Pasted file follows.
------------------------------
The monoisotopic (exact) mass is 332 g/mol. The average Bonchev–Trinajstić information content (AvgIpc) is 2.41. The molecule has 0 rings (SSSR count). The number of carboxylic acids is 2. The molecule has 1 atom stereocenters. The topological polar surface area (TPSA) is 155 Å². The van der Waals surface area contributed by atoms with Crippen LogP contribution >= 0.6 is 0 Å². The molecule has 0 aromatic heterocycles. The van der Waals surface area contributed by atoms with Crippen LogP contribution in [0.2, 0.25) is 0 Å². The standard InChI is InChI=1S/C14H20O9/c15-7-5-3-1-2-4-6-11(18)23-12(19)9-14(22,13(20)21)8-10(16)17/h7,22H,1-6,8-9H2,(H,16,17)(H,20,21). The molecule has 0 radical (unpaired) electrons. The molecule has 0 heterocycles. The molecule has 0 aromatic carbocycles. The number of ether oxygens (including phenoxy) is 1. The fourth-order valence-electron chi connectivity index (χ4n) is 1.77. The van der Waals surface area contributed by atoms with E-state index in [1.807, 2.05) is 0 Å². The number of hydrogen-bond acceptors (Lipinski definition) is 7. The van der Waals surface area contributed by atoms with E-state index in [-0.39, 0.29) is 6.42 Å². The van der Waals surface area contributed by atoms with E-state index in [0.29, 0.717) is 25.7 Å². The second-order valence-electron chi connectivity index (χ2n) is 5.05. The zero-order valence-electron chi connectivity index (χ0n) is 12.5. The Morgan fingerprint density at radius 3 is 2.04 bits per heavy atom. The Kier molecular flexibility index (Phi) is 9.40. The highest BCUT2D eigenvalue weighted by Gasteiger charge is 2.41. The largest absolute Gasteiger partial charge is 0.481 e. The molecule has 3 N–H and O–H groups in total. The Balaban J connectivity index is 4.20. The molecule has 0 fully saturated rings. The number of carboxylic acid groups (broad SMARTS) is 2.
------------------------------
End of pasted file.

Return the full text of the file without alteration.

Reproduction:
The monoisotopic (exact) mass is 332 g/mol. The average Bonchev–Trinajstić information content (AvgIpc) is 2.41. The molecule has 0 rings (SSSR count). The number of carboxylic acids is 2. The molecule has 1 atom stereocenters. The topological polar surface area (TPSA) is 155 Å². The van der Waals surface area contributed by atoms with Crippen LogP contribution >= 0.6 is 0 Å². The molecule has 0 aromatic heterocycles. The van der Waals surface area contributed by atoms with Crippen LogP contribution in [0.2, 0.25) is 0 Å². The standard InChI is InChI=1S/C14H20O9/c15-7-5-3-1-2-4-6-11(18)23-12(19)9-14(22,13(20)21)8-10(16)17/h7,22H,1-6,8-9H2,(H,16,17)(H,20,21). The molecule has 0 radical (unpaired) electrons. The molecule has 0 heterocycles. The molecule has 0 aromatic carbocycles. The number of ether oxygens (including phenoxy) is 1. The fourth-order valence-electron chi connectivity index (χ4n) is 1.77. The van der Waals surface area contributed by atoms with E-state index in [1.807, 2.05) is 0 Å². The number of hydrogen-bond acceptors (Lipinski definition) is 7. The van der Waals surface area contributed by atoms with E-state index in [-0.39, 0.29) is 6.42 Å². The van der Waals surface area contributed by atoms with E-state index in [0.29, 0.717) is 25.7 Å². The second-order valence-electron chi connectivity index (χ2n) is 5.05. The zero-order valence-electron chi connectivity index (χ0n) is 12.5. The Morgan fingerprint density at radius 3 is 2.04 bits per heavy atom. The Kier molecular flexibility index (Phi) is 9.40. The highest BCUT2D eigenvalue weighted by Gasteiger charge is 2.41. The largest absolute Gasteiger partial charge is 0.481 e. The molecule has 3 N–H and O–H groups in total. The Balaban J connectivity index is 4.20. The molecule has 0 fully saturated rings. The number of carboxylic acid groups (broad SMARTS) is 2.